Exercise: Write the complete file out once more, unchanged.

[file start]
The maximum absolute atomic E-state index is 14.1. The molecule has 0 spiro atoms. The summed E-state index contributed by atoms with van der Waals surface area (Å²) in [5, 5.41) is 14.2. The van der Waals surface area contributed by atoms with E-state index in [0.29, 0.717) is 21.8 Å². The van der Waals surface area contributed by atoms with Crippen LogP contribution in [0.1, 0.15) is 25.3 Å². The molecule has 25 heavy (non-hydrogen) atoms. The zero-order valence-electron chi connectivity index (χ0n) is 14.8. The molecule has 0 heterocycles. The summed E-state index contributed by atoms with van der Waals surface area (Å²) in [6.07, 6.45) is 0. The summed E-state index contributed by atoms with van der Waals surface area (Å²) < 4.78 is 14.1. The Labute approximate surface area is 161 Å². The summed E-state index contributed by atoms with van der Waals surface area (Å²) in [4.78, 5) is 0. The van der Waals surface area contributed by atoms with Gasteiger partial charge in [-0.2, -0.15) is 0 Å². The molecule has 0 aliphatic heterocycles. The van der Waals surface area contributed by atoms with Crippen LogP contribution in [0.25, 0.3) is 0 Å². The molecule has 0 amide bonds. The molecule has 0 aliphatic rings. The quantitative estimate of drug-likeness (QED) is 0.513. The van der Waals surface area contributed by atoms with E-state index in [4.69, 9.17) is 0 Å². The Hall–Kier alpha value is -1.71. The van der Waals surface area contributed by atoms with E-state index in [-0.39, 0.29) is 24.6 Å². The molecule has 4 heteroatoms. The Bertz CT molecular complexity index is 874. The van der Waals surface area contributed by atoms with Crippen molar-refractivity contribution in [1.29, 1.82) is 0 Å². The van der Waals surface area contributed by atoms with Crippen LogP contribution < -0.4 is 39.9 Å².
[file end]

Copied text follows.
The maximum absolute atomic E-state index is 14.1. The molecule has 0 spiro atoms. The summed E-state index contributed by atoms with van der Waals surface area (Å²) in [5, 5.41) is 14.2. The van der Waals surface area contributed by atoms with E-state index in [0.29, 0.717) is 21.8 Å². The van der Waals surface area contributed by atoms with Crippen LogP contribution in [0.1, 0.15) is 25.3 Å². The molecule has 25 heavy (non-hydrogen) atoms. The zero-order valence-electron chi connectivity index (χ0n) is 14.8. The molecule has 0 heterocycles. The summed E-state index contributed by atoms with van der Waals surface area (Å²) in [6.07, 6.45) is 0. The summed E-state index contributed by atoms with van der Waals surface area (Å²) < 4.78 is 14.1. The Labute approximate surface area is 161 Å². The summed E-state index contributed by atoms with van der Waals surface area (Å²) in [4.78, 5) is 0. The van der Waals surface area contributed by atoms with Gasteiger partial charge in [-0.2, -0.15) is 0 Å². The molecule has 0 aliphatic heterocycles. The van der Waals surface area contributed by atoms with Crippen LogP contribution in [0.25, 0.3) is 0 Å². The molecule has 0 amide bonds. The molecule has 0 aliphatic rings. The quantitative estimate of drug-likeness (QED) is 0.513. The van der Waals surface area contributed by atoms with E-state index in [4.69, 9.17) is 0 Å². The Hall–Kier alpha value is -1.71. The van der Waals surface area contributed by atoms with E-state index in [-0.39, 0.29) is 24.6 Å². The molecule has 4 heteroatoms. The Bertz CT molecular complexity index is 874. The van der Waals surface area contributed by atoms with Crippen molar-refractivity contribution in [1.29, 1.82) is 0 Å². The van der Waals surface area contributed by atoms with Crippen LogP contribution < -0.4 is 39.9 Å².